Close
Help





JOURNAL

Environmental Health Insights

Open Defaecation and Its Effects on the Bacteriological Quality of Drinking Water Sources in Isiolo County, Kenya

Submit a Paper


Environmental Health Insights 2017:11 1178630217735539

Original Research

Published on 09 Oct 2017

DOI: 10.1177/1178630217735539


Further metadata provided in PDF



Sign up for email alerts to receive notifications of new articles published in Environmental Health Insights

Abstract

Background information:

The post-2015 Sustainable Development Goals for sanitation call for universal access to adequate and equitable sanitation and an end to open defaecation by 2030. In Isiolo County, a semi-arid region lying in the northern part of Kenya, poor sanitation and water shortage remain a major problem facing the rural communities.

Objective:

The overall aim of the study was to assess the relationship between sanitation practices and the bacteriological quality of drinking water sources. The study also assessed the risk factors contributing to open defaecation in the rural environments of the study area.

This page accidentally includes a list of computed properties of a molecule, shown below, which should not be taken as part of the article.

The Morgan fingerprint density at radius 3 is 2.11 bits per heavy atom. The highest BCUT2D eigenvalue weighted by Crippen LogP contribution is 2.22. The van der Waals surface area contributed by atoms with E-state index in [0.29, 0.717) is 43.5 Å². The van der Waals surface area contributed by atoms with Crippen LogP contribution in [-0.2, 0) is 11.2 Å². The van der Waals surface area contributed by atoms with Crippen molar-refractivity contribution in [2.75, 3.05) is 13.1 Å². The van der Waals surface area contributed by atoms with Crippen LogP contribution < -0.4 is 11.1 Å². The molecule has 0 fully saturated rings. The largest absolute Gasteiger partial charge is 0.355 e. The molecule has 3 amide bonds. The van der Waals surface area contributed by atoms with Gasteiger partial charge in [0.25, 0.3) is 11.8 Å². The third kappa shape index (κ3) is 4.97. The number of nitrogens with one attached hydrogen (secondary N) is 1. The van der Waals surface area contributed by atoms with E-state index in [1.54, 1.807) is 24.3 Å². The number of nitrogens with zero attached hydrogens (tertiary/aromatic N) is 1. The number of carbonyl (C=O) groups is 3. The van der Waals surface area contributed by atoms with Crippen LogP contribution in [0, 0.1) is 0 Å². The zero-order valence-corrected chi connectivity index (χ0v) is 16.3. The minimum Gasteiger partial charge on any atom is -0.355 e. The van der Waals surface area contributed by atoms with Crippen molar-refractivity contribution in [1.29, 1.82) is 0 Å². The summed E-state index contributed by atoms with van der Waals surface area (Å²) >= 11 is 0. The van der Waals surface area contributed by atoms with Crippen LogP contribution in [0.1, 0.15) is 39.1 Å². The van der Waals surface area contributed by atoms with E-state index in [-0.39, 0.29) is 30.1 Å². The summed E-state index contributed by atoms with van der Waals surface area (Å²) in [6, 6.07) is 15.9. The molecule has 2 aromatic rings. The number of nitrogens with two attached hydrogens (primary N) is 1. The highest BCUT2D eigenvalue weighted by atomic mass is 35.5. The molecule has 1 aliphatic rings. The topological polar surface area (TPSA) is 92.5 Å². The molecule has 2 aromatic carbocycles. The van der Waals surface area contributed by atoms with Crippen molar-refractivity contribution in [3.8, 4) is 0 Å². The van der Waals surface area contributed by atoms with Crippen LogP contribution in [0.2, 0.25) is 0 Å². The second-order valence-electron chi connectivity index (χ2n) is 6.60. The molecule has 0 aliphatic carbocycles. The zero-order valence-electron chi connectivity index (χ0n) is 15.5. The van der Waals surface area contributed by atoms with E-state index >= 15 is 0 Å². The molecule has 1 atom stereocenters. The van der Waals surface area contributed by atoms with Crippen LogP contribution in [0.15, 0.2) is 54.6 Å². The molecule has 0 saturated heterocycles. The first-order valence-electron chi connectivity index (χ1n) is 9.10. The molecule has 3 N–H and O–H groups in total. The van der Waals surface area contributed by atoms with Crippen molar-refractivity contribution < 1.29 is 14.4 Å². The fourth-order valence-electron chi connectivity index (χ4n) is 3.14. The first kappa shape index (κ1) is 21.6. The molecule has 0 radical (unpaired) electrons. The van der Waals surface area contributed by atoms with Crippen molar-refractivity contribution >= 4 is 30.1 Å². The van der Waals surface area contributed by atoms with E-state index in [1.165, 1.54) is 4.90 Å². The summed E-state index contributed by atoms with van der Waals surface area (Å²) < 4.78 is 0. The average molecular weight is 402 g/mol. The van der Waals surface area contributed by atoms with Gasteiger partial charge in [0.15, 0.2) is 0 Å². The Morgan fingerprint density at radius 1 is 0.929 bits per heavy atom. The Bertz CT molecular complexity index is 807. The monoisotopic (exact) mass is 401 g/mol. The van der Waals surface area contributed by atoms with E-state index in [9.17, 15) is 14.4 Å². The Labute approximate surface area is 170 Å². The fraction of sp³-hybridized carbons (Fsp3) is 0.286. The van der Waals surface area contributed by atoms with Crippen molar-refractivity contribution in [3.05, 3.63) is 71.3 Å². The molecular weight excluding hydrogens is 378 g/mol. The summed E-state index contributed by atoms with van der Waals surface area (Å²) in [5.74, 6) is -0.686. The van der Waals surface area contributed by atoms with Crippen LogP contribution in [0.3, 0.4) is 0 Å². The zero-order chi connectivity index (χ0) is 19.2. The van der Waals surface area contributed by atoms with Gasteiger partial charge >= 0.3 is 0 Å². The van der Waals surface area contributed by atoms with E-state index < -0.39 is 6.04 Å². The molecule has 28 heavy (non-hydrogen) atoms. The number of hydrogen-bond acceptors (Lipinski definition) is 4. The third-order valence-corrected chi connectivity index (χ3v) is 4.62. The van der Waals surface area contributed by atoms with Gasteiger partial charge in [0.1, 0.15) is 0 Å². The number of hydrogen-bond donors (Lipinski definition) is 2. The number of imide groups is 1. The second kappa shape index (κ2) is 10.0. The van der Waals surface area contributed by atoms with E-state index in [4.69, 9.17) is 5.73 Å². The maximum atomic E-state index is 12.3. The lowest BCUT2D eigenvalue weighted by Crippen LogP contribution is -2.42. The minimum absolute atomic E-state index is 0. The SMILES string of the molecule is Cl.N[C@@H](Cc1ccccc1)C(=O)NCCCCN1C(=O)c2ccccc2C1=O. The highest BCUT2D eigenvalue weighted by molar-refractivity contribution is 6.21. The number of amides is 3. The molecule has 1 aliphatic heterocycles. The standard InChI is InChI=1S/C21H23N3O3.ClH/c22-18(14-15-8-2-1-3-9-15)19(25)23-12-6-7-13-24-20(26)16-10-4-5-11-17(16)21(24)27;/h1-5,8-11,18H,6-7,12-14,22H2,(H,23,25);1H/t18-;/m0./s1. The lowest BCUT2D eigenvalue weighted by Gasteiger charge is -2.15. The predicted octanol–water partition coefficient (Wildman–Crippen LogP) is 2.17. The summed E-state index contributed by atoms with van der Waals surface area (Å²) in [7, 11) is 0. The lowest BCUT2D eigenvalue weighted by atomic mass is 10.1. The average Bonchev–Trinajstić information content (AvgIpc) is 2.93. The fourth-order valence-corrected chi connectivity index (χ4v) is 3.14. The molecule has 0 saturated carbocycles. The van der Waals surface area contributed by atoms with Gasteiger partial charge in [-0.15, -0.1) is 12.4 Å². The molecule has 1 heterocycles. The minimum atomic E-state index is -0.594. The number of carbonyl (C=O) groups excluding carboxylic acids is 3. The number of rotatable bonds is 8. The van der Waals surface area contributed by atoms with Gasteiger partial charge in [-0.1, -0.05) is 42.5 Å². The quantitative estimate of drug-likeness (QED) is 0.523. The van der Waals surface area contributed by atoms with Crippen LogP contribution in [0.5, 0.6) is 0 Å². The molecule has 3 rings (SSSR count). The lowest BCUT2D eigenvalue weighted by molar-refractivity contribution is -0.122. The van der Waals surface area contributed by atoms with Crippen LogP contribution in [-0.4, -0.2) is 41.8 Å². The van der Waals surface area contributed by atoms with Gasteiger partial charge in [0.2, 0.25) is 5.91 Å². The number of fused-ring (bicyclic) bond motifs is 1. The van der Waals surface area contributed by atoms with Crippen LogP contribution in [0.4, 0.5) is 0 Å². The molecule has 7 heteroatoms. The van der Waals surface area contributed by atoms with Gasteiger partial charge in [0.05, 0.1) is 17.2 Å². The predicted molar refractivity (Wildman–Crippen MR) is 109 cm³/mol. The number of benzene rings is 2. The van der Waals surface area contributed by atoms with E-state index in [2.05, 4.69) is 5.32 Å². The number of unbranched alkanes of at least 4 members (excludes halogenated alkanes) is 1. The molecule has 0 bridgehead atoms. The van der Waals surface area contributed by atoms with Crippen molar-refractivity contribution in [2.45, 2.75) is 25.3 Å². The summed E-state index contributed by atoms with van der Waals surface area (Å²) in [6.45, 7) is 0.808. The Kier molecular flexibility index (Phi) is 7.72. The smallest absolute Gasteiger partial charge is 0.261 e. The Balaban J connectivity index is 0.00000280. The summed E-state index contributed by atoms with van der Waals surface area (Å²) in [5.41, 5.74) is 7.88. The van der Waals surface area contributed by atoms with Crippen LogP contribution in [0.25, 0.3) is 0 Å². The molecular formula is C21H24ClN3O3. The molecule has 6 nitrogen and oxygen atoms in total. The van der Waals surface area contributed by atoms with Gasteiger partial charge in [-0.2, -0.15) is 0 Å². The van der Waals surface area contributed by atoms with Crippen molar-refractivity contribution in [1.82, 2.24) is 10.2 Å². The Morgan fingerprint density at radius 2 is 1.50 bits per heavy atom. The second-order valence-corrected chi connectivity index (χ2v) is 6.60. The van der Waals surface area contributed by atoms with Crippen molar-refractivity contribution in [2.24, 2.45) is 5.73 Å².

Methods:

A cross-sectional study of 150 households was conducted to assess the faecal disposal practices in open defaecation free (ODF) and open defaecation not free (ODNF) areas. Sanitary surveys and bacteriological analyses were conducted for selected community water sources to identify faecal pollution sources, contamination pathways, and contributory factors. Analysis of data was performed using SPSS (descriptive and inferential statistics at α = .05 level of significance).

Results:

Open defaecation habit was reported in 51% of the study households in ODNF villages and in 17% households in ODF villages. Higher mean colony counts were recorded for water samples from ODNF areas 2.0, 7.8, 5.3, and 7.0 (×103) colony-forming units (CFUs)/100 mL compared with those of ODF 1.8, 6.4, 3.5, and 6.1 (×103) areas for Escherichia coli, faecal streptococci, Salmonella typhi, and total coliform, respectively. Correlation tests revealed a significant relationship between sanitary surveys and contamination of water sources (P = .002).

Conclusions:

The water sources exhibited high levels of contamination with microbial pathogens attributed to poor sanitation. Practising safe faecal disposal in particular is recommended as this will considerably reverse the situation and thus lead to improved human health.



Downloads

PDF  (889.51 KB PDF FORMAT)

RIS citation   (ENDNOTE, REFERENCE MANAGER, PROCITE, REFWORKS)

XML   (66.04 KB XML FORMAT)

BibTex citation   (BIBDESK, LATEX)





Quick Links


New article and journal news notification services